- Bibliography entries are often not referenced by full names, but sometimes by abbreviations of author names. While titles are more meaningful than author names, the first letter of each word in the title (i.e. including articles and such) is rather less meaningful than the first letter of each author name. Furthermore, at least in fields with contribution-based author ordering, using the first letters of the first few author names is guaranteed to also include the "main" authors, whereas the first few words of the title are not guaranteed to be more important than the last ones.
In mathematics, in each of the several general areas of interest to me, the possible titles are so poor in information-content that they are nearly worthless, while the number of authors making the most meaningful contributions is small-enough so that author+year (with possible suffix "a,b,...") is vastly more effective than giving titles.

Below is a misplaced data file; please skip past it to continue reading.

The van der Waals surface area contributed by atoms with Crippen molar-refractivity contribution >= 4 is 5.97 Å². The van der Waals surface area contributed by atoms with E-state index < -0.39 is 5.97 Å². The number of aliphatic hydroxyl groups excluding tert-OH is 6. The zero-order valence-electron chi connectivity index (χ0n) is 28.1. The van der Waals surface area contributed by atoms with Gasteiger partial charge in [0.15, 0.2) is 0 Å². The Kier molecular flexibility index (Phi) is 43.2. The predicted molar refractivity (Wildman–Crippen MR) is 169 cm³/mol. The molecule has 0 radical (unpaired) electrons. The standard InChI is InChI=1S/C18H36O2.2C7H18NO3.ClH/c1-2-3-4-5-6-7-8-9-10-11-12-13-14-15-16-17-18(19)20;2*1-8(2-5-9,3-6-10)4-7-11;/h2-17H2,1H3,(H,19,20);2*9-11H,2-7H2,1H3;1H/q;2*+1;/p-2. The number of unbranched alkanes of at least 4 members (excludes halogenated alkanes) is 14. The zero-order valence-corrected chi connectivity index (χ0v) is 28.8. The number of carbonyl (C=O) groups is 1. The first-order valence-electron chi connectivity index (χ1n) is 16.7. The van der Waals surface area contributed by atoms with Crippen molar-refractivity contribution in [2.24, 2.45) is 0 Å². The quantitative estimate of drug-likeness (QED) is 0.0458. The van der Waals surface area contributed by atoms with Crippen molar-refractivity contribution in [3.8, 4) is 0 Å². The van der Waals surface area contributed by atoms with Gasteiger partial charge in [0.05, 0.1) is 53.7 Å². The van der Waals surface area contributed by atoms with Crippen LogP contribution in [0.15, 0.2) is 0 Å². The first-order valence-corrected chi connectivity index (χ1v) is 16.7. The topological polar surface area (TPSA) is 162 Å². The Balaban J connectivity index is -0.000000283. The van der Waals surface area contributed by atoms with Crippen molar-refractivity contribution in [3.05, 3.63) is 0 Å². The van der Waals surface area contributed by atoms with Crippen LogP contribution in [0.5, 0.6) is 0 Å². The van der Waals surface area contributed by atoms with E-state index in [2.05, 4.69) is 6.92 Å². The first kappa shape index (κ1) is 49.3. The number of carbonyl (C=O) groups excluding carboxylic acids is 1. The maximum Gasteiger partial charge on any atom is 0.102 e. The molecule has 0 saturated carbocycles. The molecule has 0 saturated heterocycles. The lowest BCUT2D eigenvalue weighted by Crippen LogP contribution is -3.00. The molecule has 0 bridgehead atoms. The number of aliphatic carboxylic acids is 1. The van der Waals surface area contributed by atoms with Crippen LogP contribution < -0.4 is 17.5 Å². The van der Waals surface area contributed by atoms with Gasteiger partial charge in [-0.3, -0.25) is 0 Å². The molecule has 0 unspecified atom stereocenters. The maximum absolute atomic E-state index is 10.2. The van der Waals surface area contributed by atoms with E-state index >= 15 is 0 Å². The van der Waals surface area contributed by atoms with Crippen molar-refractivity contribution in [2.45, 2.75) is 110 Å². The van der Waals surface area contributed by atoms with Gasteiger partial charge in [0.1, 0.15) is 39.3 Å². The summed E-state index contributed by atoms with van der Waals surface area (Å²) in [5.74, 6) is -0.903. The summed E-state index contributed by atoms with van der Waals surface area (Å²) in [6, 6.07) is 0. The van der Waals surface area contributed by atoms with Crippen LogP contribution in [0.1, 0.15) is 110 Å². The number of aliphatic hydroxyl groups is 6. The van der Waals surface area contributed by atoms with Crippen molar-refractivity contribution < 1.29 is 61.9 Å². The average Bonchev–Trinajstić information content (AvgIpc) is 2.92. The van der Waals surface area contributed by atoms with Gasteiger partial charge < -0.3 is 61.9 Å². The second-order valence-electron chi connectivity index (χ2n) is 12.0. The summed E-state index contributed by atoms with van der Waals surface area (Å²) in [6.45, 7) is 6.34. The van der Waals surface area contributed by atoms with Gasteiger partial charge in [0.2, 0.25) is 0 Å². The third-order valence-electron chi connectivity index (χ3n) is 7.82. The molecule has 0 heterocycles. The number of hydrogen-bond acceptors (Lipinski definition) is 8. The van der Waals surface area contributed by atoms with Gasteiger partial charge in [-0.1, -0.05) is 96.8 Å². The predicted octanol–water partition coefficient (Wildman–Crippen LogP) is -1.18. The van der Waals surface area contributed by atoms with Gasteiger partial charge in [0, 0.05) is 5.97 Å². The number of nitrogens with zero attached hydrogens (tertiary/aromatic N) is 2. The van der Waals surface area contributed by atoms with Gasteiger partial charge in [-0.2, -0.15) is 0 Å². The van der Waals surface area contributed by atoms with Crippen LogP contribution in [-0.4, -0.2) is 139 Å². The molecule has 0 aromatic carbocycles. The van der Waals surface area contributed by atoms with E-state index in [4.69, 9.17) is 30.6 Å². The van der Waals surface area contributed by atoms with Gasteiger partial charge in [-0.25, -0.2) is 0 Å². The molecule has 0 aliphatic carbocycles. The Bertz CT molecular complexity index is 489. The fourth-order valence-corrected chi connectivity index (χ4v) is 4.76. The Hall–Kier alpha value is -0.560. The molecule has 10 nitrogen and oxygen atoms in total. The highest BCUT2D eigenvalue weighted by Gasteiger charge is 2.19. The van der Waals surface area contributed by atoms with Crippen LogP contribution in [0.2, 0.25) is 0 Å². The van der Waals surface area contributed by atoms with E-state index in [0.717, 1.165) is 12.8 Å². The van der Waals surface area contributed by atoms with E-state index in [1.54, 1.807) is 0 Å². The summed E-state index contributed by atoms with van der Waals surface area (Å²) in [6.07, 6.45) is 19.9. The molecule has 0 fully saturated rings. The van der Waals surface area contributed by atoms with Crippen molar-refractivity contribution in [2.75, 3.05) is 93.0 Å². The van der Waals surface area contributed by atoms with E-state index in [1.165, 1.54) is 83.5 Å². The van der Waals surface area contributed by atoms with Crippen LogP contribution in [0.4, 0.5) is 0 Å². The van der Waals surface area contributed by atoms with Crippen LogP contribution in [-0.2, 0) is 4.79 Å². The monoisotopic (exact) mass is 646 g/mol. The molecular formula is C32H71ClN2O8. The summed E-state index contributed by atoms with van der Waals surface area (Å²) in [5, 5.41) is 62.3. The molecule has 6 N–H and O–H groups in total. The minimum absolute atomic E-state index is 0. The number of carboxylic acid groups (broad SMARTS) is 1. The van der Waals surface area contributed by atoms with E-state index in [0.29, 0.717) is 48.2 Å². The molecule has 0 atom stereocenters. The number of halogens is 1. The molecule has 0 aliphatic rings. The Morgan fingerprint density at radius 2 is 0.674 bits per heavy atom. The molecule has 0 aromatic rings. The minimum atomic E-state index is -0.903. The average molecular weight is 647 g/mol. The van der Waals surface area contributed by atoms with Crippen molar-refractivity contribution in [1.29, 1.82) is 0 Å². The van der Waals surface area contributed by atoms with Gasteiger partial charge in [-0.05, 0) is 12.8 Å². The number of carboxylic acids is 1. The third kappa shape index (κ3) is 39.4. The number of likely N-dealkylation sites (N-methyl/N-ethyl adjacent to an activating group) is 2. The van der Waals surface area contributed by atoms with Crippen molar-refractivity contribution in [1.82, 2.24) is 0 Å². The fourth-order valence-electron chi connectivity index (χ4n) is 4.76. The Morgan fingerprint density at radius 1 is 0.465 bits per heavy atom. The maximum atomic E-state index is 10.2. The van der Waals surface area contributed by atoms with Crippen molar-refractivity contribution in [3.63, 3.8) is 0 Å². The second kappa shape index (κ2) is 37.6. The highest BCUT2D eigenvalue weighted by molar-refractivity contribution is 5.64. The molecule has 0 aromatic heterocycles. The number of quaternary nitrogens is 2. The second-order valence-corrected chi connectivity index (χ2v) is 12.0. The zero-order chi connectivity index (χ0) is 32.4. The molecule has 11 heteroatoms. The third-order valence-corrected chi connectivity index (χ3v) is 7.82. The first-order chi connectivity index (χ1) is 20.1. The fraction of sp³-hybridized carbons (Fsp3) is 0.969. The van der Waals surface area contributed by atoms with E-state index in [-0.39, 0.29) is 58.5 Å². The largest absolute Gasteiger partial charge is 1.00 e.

Coming at it from the opposite end, "new" authors who've written relatively few things are still far better distinguished by name+year (in terms of information content with the goal of distinguishing them, etc) than titles (once one knows the general field).
Thus, operationally, I look at author first. If recognizable, then I look at year. If author is not recognizable, then I look at the title as guide for general subject area, then year (for an idea of where-in-the-progression it is).
(Also, the bibliographic style of [number] is really not helpful in reading, since the number itself has essentially zero information content...)